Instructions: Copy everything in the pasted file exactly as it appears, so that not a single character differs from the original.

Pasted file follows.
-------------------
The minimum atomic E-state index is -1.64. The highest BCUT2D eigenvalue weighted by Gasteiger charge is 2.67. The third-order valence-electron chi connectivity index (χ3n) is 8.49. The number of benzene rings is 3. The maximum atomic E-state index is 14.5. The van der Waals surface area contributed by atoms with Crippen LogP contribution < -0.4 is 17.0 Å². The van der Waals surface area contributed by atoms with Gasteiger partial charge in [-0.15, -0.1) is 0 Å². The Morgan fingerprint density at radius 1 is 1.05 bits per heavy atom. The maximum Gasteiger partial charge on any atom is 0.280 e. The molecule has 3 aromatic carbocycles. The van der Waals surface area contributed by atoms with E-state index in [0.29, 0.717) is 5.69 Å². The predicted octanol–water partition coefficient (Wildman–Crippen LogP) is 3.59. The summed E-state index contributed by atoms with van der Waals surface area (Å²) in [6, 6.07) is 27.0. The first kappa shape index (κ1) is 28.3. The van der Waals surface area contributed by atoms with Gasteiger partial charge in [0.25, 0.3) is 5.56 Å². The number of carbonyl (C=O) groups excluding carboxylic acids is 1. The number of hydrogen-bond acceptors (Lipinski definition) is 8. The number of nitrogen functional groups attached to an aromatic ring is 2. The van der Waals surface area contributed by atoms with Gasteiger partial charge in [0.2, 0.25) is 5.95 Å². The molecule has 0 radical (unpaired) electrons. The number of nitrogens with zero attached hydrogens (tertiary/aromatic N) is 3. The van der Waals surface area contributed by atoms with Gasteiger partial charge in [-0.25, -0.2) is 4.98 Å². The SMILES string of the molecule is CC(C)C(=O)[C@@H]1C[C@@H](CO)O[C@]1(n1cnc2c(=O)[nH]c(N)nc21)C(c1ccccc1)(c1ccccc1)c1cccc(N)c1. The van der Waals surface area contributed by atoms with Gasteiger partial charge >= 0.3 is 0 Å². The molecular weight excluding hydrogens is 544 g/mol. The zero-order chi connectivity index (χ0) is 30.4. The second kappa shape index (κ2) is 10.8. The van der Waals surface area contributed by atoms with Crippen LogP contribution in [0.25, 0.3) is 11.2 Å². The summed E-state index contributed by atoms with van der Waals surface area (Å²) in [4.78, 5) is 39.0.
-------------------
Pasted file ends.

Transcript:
The minimum atomic E-state index is -1.64. The highest BCUT2D eigenvalue weighted by Gasteiger charge is 2.67. The third-order valence-electron chi connectivity index (χ3n) is 8.49. The number of benzene rings is 3. The maximum atomic E-state index is 14.5. The van der Waals surface area contributed by atoms with Crippen LogP contribution < -0.4 is 17.0 Å². The van der Waals surface area contributed by atoms with Gasteiger partial charge in [-0.15, -0.1) is 0 Å². The Morgan fingerprint density at radius 1 is 1.05 bits per heavy atom. The maximum Gasteiger partial charge on any atom is 0.280 e. The molecule has 3 aromatic carbocycles. The van der Waals surface area contributed by atoms with E-state index in [0.29, 0.717) is 5.69 Å². The predicted octanol–water partition coefficient (Wildman–Crippen LogP) is 3.59. The summed E-state index contributed by atoms with van der Waals surface area (Å²) in [6, 6.07) is 27.0. The first kappa shape index (κ1) is 28.3. The van der Waals surface area contributed by atoms with Gasteiger partial charge in [0.25, 0.3) is 5.56 Å². The number of carbonyl (C=O) groups excluding carboxylic acids is 1. The number of hydrogen-bond acceptors (Lipinski definition) is 8. The number of nitrogen functional groups attached to an aromatic ring is 2. The van der Waals surface area contributed by atoms with Gasteiger partial charge in [0.2, 0.25) is 5.95 Å². The molecule has 0 radical (unpaired) electrons. The number of nitrogens with zero attached hydrogens (tertiary/aromatic N) is 3. The van der Waals surface area contributed by atoms with Gasteiger partial charge in [-0.25, -0.2) is 4.98 Å². The SMILES string of the molecule is CC(C)C(=O)[C@@H]1C[C@@H](CO)O[C@]1(n1cnc2c(=O)[nH]c(N)nc21)C(c1ccccc1)(c1ccccc1)c1cccc(N)c1. The van der Waals surface area contributed by atoms with Gasteiger partial charge >= 0.3 is 0 Å². The molecular weight excluding hydrogens is 544 g/mol. The zero-order chi connectivity index (χ0) is 30.4. The second kappa shape index (κ2) is 10.8. The van der Waals surface area contributed by atoms with Crippen LogP contribution in [0.25, 0.3) is 11.2 Å². The summed E-state index contributed by atoms with van der Waals surface area (Å²) in [4.78, 5) is 39.0.